“Whether it’s actual climate policy, energy policy, environmental policy, there is a whole range of issues that come out of the climate issue and will drive it,” he said. Migration for a start. A few thousand boat people will look nothing compared with the “millions that will start to move” because they can’t live in their home country any longer.
Defence is onto it, Dunlop said, “well down the track”.
Mind Australia may end up being the last place refugees will want to come to if we keep to our trajectory, Dunlop pointed out. In which case Defence’s efforts on our borders will be for nought.
Radical or rational?
The theme of Dunlop’s talk on Tuesday night (where The Fifth Estate joined Dunlop, Stuart White, director of UTS’ Institute for Sustainable Futures and Graham Davies director of Resonant Solutions for a panel discussion) was the need for an emergency response to climate change, in the same way as we might mobilise for war.
It’s radical stuff. But after watching Dunlop’s presentation of the damage already underway, a war footing seemed much less radical and far more rational.
It’s easy to become disheartened and negative. But on stage Stuart White pointed out that there was much hope in technology. Just as the climate and climate damage can work away almost quietly before gaining critical mass and a tipping point into rapid change, so could technology that could change the game for the better.
Graham Davies said it was the same with social movements, which we need to push the government to action. In his native South Africa under apartheid, he said, the majority of people denied for decades the need for change, then came critical mass, quite suddenly, and apartheid could no longer be tolerated.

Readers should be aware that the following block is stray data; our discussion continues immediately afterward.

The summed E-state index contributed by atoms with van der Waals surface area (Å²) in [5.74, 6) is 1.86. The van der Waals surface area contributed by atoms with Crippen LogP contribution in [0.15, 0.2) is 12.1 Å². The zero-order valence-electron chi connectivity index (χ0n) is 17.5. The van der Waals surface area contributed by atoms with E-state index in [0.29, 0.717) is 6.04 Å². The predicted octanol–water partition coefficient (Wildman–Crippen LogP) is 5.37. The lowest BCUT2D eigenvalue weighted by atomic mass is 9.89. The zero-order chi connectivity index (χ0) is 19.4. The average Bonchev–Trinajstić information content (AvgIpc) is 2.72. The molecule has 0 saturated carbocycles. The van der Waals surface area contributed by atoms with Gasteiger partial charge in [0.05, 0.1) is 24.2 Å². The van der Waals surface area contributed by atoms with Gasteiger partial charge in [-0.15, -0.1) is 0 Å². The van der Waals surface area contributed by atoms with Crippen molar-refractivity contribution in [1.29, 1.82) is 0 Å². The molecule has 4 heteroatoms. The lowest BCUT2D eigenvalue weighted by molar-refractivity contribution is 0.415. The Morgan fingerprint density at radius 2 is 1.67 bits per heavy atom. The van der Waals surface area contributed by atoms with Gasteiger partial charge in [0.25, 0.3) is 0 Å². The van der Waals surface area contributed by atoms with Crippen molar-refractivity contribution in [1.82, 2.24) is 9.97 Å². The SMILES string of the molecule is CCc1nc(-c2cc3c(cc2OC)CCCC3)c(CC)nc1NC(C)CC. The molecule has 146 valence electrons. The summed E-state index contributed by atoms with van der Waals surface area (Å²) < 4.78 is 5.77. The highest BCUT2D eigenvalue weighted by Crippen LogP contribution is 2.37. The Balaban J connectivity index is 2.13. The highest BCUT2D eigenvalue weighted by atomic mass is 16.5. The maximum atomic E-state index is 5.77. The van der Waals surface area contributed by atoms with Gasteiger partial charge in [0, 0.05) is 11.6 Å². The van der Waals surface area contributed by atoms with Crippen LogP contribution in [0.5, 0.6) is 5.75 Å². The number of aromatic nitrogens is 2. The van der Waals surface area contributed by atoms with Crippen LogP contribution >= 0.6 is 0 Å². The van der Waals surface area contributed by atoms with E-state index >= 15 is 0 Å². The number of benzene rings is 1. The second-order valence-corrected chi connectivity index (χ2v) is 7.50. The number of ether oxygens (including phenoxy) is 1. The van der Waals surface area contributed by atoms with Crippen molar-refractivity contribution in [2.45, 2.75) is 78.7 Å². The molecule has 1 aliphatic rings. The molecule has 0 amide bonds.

These are not just positive thoughts or wishful thinking, but ideas grounded in the evidence of history.
It’s worth hanging onto them closely as we watch the growing avalanche of daily news on our failing climate.
In the portfolios most directly related to this task at hand, energy, environment, industry and innovation, it helps that Frydenberg and Hunt are good friends. Frydenberg in fact was best man at Hunt’s wedding, and is godfather to Hunt’s daughter, Poppy.
The friendship and collaboration of these men will set the tone for how the rest of us need to respond.
The members in the Jumping Jack parliament we’ve elected will need to all grow up and see themselves not so much as belonging to factions as be more like a citizen’s jury, elected, true representatives. Let’s face it our new parliament has a bit of everything. That needs to work in our favour in facing our challenges, so no-one feels left out and unrepresented.
Our big citizens’ jury needs to work together to do the best it can.
For now, the leadership though needs to come from Hunt and Frydenberg. Both are intelligent, educated men. They too can see with their own eyes that come 2016 the game has changed. Radically. The words they may have uttered and supported last year are no longer relevant. Any more than apartheid can be tolerated in South Africa in the 21st Century.